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One year later: Food Bank of Central Louisiana reflects on busy 2020

Published: Mar. 29, 2021 at 1:46 PM CDT|Updated: Mar. 29, 2021 at 4:26 PM CDT
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ALEXANDRIA, La. (KALB) - 2020 is certainly one for the record books.

From a global pandemic to hurricanes and everything in between, the Food Bank of Central Louisiana has had to distribute more food than ever before.

Staff at the food bank have wasted no time in the past several months, kicking it into high gear to make sure everyone in need of help got food.

“They did things we’ve never done before, many, many things we’ve never done before, and we distributed more than we ever did before, over 11-million pounds in 2020.”

Jayne Wright-Velez, Food Bank of Central Louisiana Executive Director

In 2020, over 40 percent of people served had never been to the food bank before, and during Hurricane Laura, distribution ramped up to an all-time high.

“During 2020, you know the hurricanes, we were doing a million pounds in a week, that was amazing,” said Wright-Velez.

Because of the increase in demand, the food bank increased mobile distributions from five days a month to 20 to service more people than ever before.

“There is a definite trend towards seeing new families that probably had always needed help but had not been able to get to our food pantries, and so because we’re in their communities, we’re there, we’re now able to serve them.”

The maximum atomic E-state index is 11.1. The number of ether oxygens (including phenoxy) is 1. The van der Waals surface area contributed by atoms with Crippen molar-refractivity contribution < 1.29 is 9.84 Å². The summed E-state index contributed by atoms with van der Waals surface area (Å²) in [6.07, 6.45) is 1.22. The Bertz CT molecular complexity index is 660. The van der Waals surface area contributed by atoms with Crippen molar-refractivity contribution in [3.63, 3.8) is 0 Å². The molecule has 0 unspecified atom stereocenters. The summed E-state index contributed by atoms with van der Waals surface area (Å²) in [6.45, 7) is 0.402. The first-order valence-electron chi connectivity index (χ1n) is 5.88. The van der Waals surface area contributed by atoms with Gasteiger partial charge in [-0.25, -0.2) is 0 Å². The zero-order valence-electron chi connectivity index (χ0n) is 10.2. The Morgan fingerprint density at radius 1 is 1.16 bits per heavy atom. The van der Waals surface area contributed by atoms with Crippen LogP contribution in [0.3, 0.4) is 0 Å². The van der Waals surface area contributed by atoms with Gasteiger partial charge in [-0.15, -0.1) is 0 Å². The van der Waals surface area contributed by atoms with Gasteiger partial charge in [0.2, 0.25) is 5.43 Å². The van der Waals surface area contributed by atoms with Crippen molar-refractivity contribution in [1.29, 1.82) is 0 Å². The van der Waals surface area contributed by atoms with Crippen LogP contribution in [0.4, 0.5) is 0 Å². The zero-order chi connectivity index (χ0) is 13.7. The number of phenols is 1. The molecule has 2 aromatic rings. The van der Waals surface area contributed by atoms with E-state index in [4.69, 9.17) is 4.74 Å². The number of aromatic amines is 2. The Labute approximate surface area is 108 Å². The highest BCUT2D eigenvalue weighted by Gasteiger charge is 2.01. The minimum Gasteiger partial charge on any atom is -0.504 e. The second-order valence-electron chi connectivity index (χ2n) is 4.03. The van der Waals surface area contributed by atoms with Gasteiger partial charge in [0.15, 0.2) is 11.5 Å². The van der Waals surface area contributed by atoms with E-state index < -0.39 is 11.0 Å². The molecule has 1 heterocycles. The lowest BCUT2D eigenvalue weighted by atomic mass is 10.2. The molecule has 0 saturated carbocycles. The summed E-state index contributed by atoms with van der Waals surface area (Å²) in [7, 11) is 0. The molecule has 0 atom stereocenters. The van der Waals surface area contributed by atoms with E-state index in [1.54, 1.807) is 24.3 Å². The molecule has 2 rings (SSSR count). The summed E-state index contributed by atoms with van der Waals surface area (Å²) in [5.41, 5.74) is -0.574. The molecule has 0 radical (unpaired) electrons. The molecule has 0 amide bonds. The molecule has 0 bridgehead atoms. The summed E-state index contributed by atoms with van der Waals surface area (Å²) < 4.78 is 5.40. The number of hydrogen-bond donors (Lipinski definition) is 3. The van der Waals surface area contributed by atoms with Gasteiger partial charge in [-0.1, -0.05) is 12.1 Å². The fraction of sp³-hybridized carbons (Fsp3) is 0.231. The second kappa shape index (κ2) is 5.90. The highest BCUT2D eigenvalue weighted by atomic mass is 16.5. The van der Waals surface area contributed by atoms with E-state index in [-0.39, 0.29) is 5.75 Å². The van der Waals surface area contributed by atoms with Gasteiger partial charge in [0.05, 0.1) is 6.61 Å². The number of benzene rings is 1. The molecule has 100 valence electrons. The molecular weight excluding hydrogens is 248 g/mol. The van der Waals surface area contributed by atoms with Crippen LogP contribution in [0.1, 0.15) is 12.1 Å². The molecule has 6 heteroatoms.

Jayne Wright-Velez, Food Bank of Central Louisiana Executive Director

Although the non-profit is no longer operating at crisis level, Wright-Velez says the need in our rural communities remains at an all time high.

“There may not be grocery stores close, you know transportation is often an issue, so we’re continually signing up new families that need our help because they’ve just learned about, learned that we’re available there.”

Jayne Wright-Velez, Food Bank of Central Louisiana Executive Director

That’s why they’re trying to establish new mobile distribution sites in Winn and Catahoula parishes this spring.

“We have chronic poverty and so that need’s going to continue. So we anticipate that we’ll be operating at this increased level for some time,” said Wright-Velez.

Another big challenge for the food bank was the ice storm that caused them to completely suspend day-to-day operations.

“The ice storm shut us down for a week and that’s the first time in our 30 year history we’d been shut down for a week. Even with hurricanes and everything else that’s happened to us throughout the years, we’ve never been down for a week,” said Wright-Velez.

Even with everything the food bank has had to face, they’ve distributed just under two-million pounds of food so far in 2021.

“After last year we’re rolling with it and doing what we do and trying to get much food as we can to those in need,” said Wright-Velez.

The non-profit is distributing food based on federal guidelines. To see if you qualify for food assistance, or to volunteer at the food bank, you can call 318-445-2773, or check here on the food bank’s website.

The Army-National Guard has been helping distribute boxes at the food bank since the start of the pandemic. Wright-Velez just got word they’ll continue helping out at the non-profit until September.

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